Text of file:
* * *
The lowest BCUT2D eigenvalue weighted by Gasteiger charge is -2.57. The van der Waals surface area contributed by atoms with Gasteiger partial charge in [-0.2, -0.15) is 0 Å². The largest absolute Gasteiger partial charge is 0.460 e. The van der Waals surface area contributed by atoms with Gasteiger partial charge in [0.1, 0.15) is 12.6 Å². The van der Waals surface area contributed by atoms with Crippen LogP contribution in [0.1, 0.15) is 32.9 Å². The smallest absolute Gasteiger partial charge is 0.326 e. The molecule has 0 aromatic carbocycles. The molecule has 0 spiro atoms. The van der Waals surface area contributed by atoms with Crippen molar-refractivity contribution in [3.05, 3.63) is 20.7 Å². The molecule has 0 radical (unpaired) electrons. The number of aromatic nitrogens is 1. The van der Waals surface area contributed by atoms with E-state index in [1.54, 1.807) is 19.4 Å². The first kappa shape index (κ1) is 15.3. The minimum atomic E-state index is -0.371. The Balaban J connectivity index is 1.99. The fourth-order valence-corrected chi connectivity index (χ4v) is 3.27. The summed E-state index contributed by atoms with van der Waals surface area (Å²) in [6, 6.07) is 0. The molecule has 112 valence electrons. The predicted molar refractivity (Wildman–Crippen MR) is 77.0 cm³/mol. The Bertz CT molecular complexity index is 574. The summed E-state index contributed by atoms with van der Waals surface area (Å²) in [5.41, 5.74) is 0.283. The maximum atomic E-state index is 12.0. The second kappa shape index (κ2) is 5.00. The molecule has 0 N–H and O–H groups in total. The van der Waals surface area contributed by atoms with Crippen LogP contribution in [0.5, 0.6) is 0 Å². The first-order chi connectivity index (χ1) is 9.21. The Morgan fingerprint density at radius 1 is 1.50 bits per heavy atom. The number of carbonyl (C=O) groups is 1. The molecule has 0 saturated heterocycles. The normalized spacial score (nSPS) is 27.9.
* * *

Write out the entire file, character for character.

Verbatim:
The lowest BCUT2D eigenvalue weighted by Gasteiger charge is -2.57. The van der Waals surface area contributed by atoms with Gasteiger partial charge in [-0.2, -0.15) is 0 Å². The largest absolute Gasteiger partial charge is 0.460 e. The van der Waals surface area contributed by atoms with Gasteiger partial charge in [0.1, 0.15) is 12.6 Å². The van der Waals surface area contributed by atoms with Crippen LogP contribution in [0.1, 0.15) is 32.9 Å². The smallest absolute Gasteiger partial charge is 0.326 e. The molecule has 0 aromatic carbocycles. The molecule has 0 spiro atoms. The van der Waals surface area contributed by atoms with Crippen molar-refractivity contribution in [3.05, 3.63) is 20.7 Å². The molecule has 0 radical (unpaired) electrons. The number of aromatic nitrogens is 1. The van der Waals surface area contributed by atoms with E-state index in [1.54, 1.807) is 19.4 Å². The first kappa shape index (κ1) is 15.3. The minimum atomic E-state index is -0.371. The Balaban J connectivity index is 1.99. The fourth-order valence-corrected chi connectivity index (χ4v) is 3.27. The summed E-state index contributed by atoms with van der Waals surface area (Å²) in [6, 6.07) is 0. The molecule has 112 valence electrons. The predicted molar refractivity (Wildman–Crippen MR) is 77.0 cm³/mol. The Bertz CT molecular complexity index is 574. The summed E-state index contributed by atoms with van der Waals surface area (Å²) in [5.41, 5.74) is 0.283. The maximum atomic E-state index is 12.0. The second kappa shape index (κ2) is 5.00. The molecule has 0 N–H and O–H groups in total. The van der Waals surface area contributed by atoms with Crippen LogP contribution in [0.5, 0.6) is 0 Å². The first-order chi connectivity index (χ1) is 9.21. The Morgan fingerprint density at radius 1 is 1.50 bits per heavy atom. The number of carbonyl (C=O) groups is 1. The molecule has 0 saturated heterocycles. The normalized spacial score (nSPS) is 27.9.